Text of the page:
For P.F. Chang’s, like most casual dining concepts, employment growth is an important driver of its business. Excluding the impact of self-inflicted wounds, the realization of which led investors to exit the stock en masse for the first nine months of 2011, this stock has largely followed inverted rolling claims, as the chart below shows. The correlation over the duration of the chart below is weak but, as the investment community gained clarity on the company’s plan going forward, the stock traded more in line with the space. From October to present, the correlation between the two data sets shown in the chart below is -0.87 (the scale on the left axis is inverted) and has been getting progressively tighter.
In short, we believe that the dislocation that existed between P.F. Chang’s and the rest of the casual dining space has largely been corrected. From a sentiment perspective, there is more fuel in the tank; the sell-side remains bearish on the name and short interest, although has varied between 36% and 19% over the last three years, is currently at the low end of that range.
Going forward, how the stock trades from here is largely dependent on the impact of the new lunch initiative at the Bistro together with the overall macro environment (typified by initial claims). P.F. Chang’s reminds us in many ways of Brinker in mid-2010. Obviously Brinker’s subsequent resurgence depended on market conditions, several other well-executed initiatives, and other company-specific factors. We will continue to frame our view of P.F. Chang’s in the same way.
Buffalo Wild Wings
Buffalo Wild Wings is our favorite short in the casual dining space. The top line is what hurt us, and other investors and analysts with a bearish stance on the stock, when the company announced 4Q results earlier this year. The first six weeks of the year were strong for the company; same-restaurant sales came in at 12.9% and this data point overshadowed the fact that the fourth quarter of 2011 saw operating margins contract despite much higher than expected sales growth and benign commodity inflation.
At this point, investors know that the top line numbers for 1Q will be strong for Buffalo Wild Wings. Wingstop, a company that we believe offers a good proxy for Buffalo Wild Wings’ from a same-restaurant sales perspective, reported 1Q12 comps of 10.5%. If BWLD’s comps come in where we expect them to, also at 10.5%, that would imply a sequential slowing of comps through 1Q.
What will really move the stock, however, will be the forward-looking commentary that management provides. How much weather was in the 1Q comps? How much will traditional wing price inflation impact 2Q, 3Q, and FY12 EPS versus prior guidance? From the second chart, below, it seems that constrained chicken supplies could persist for some time. This risk-reward is highly skewed to the downside, here, in our view. From a price perspective, BWLD has outperformed the S&P 500 by almost 30% over the last three months. Additionally, the EV/EBITDA multiple that consensus is awarding the stock has increased by two turns. With the headwinds facing the industry and BWLD specifically, we believe that this stock could fall to $75 or lower.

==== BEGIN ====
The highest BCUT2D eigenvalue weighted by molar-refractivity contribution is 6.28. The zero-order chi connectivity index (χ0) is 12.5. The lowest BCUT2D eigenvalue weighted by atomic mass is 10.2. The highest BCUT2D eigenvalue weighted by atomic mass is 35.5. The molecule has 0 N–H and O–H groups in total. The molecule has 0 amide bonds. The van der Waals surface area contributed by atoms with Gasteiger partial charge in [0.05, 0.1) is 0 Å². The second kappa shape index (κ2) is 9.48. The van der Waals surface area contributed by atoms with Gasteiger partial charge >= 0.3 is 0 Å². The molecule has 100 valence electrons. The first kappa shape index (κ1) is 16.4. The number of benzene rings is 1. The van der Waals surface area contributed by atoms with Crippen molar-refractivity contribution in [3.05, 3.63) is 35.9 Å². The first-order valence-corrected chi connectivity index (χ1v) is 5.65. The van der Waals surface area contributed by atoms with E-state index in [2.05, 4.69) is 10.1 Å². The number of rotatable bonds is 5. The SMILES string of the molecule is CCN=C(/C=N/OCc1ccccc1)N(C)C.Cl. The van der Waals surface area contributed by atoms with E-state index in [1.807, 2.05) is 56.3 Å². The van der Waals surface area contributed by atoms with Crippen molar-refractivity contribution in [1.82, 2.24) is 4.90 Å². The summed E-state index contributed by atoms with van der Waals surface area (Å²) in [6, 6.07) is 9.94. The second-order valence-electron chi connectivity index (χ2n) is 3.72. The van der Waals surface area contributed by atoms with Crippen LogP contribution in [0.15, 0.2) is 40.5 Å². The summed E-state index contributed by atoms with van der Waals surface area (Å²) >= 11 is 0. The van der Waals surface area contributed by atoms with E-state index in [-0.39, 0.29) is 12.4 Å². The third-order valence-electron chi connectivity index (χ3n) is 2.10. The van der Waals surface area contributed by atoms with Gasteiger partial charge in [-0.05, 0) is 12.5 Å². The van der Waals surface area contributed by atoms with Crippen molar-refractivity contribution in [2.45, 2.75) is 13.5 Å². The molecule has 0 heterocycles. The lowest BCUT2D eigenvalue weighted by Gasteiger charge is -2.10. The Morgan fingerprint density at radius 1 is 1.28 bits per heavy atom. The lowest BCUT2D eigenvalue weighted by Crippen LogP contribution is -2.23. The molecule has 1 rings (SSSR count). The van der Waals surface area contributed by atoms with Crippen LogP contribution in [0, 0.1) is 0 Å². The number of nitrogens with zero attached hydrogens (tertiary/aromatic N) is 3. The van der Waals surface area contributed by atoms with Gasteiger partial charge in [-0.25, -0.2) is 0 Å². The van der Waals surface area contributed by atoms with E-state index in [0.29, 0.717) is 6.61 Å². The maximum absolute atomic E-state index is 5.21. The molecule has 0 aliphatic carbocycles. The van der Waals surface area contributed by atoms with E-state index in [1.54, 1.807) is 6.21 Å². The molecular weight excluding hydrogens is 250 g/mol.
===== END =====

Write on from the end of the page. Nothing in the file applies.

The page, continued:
Brinker has been one of our favorite names in casual dining for the last eighteen months. As the chart below indicates, the employment picture is extremely important for the company. As we wrote earlier, our view on P.F. Chang’s is similar to that which we had on Brinker back in 2010. Now that the stock has ran up this high, the obvious question becomes whether or not it is time to take some money off the table. Depending on duration, we think it could be the right move.
Over the longer term TAIL, three years or less, we believe that this company is doing the right things to take share. The primary competitor of Chili’s is Applebees and that is a company that we believe is facing some top line headwinds over the next year in addition to any that may be facing the industry. Chili’s should continue to take share and reap the rewards of its upgraded kitchen and asset base.
Over the Trade and Trend durations, which are three weeks or less and three months or more, respectively, we have reservations about buying the stock at this price. Coming into the quarter, we are concerned that traffic may not be strong enough to indicate that the company is on track to meet FY12 comparable restaurant sales guidance. Following the company reporting 2QFY12 earnings, the stock sold off on concerns that top-line trends were suggesting that the company may not hit comparable restaurant sales targets for the full year. While the stock has more than recovered from those concerns, we believe that the recent industry trends are likely to revive investor anxiety as the next catalyst, 3QFY12 EPS on 4/27.
In terms of the Trend duration, there are two factors giving us pause. Firstly, the macroeconomic outlook has been softening. The improvement in initial claims data has reversed: claims are now rising. Secondly, we need to find evidence that Chili’s is seeing positive traffic as it laps the impact of the lunch combo introduced on January 10th, 2011. Weather may distort that picture, but we expect the Street to press management for comments on the 4QFY12 trends-to-date.
Macro has been a significant factor for Brinker’s strong performance. The correlation between claims and EAT has been 0.95 since the equity markets bottomed in October. Given our outlook on the macro environment, industry trends, and hesitance on the company’s traffic being positive at this point, we have change with the facts.